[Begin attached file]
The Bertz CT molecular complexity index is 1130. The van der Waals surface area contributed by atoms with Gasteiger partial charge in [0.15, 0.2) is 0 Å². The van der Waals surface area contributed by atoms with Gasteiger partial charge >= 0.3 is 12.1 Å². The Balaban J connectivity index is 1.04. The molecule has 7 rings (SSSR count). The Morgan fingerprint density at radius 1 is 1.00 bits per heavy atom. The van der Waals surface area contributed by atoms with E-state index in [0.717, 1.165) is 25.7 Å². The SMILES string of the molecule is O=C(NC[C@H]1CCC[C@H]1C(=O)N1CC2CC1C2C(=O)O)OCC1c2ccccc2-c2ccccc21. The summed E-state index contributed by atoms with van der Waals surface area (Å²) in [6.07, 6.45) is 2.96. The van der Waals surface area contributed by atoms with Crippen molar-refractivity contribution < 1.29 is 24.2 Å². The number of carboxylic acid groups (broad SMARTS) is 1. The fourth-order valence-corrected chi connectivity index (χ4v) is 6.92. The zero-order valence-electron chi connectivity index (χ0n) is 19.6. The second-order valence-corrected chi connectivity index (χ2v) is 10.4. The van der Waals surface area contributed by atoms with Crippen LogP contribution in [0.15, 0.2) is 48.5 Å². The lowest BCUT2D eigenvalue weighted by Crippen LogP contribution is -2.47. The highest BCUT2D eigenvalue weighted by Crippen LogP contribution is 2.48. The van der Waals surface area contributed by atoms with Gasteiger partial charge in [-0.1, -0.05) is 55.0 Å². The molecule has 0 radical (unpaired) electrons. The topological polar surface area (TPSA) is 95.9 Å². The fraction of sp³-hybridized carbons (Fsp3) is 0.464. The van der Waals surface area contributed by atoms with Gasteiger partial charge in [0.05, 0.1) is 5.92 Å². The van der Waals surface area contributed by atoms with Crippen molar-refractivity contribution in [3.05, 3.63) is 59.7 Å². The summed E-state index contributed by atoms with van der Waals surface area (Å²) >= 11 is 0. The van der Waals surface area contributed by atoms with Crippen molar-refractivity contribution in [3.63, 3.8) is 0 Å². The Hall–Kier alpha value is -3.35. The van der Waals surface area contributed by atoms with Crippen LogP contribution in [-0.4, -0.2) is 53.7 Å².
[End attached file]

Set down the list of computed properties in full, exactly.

The Bertz CT molecular complexity index is 1130. The van der Waals surface area contributed by atoms with Gasteiger partial charge in [0.15, 0.2) is 0 Å². The van der Waals surface area contributed by atoms with Gasteiger partial charge >= 0.3 is 12.1 Å². The Balaban J connectivity index is 1.04. The molecule has 7 rings (SSSR count). The Morgan fingerprint density at radius 1 is 1.00 bits per heavy atom. The van der Waals surface area contributed by atoms with E-state index in [0.717, 1.165) is 25.7 Å². The SMILES string of the molecule is O=C(NC[C@H]1CCC[C@H]1C(=O)N1CC2CC1C2C(=O)O)OCC1c2ccccc2-c2ccccc21. The summed E-state index contributed by atoms with van der Waals surface area (Å²) in [6.07, 6.45) is 2.96. The van der Waals surface area contributed by atoms with Crippen molar-refractivity contribution < 1.29 is 24.2 Å². The number of carboxylic acid groups (broad SMARTS) is 1. The fourth-order valence-corrected chi connectivity index (χ4v) is 6.92. The zero-order valence-electron chi connectivity index (χ0n) is 19.6. The second-order valence-corrected chi connectivity index (χ2v) is 10.4. The van der Waals surface area contributed by atoms with Crippen LogP contribution in [0.15, 0.2) is 48.5 Å². The lowest BCUT2D eigenvalue weighted by Crippen LogP contribution is -2.47. The highest BCUT2D eigenvalue weighted by Crippen LogP contribution is 2.48. The van der Waals surface area contributed by atoms with Gasteiger partial charge in [-0.1, -0.05) is 55.0 Å². The molecule has 0 radical (unpaired) electrons. The topological polar surface area (TPSA) is 95.9 Å². The fraction of sp³-hybridized carbons (Fsp3) is 0.464. The van der Waals surface area contributed by atoms with Gasteiger partial charge in [0.05, 0.1) is 5.92 Å². The van der Waals surface area contributed by atoms with Crippen molar-refractivity contribution in [3.05, 3.63) is 59.7 Å². The summed E-state index contributed by atoms with van der Waals surface area (Å²) >= 11 is 0. The van der Waals surface area contributed by atoms with Crippen molar-refractivity contribution in [3.63, 3.8) is 0 Å². The Hall–Kier alpha value is -3.35. The van der Waals surface area contributed by atoms with Crippen LogP contribution in [-0.4, -0.2) is 53.7 Å².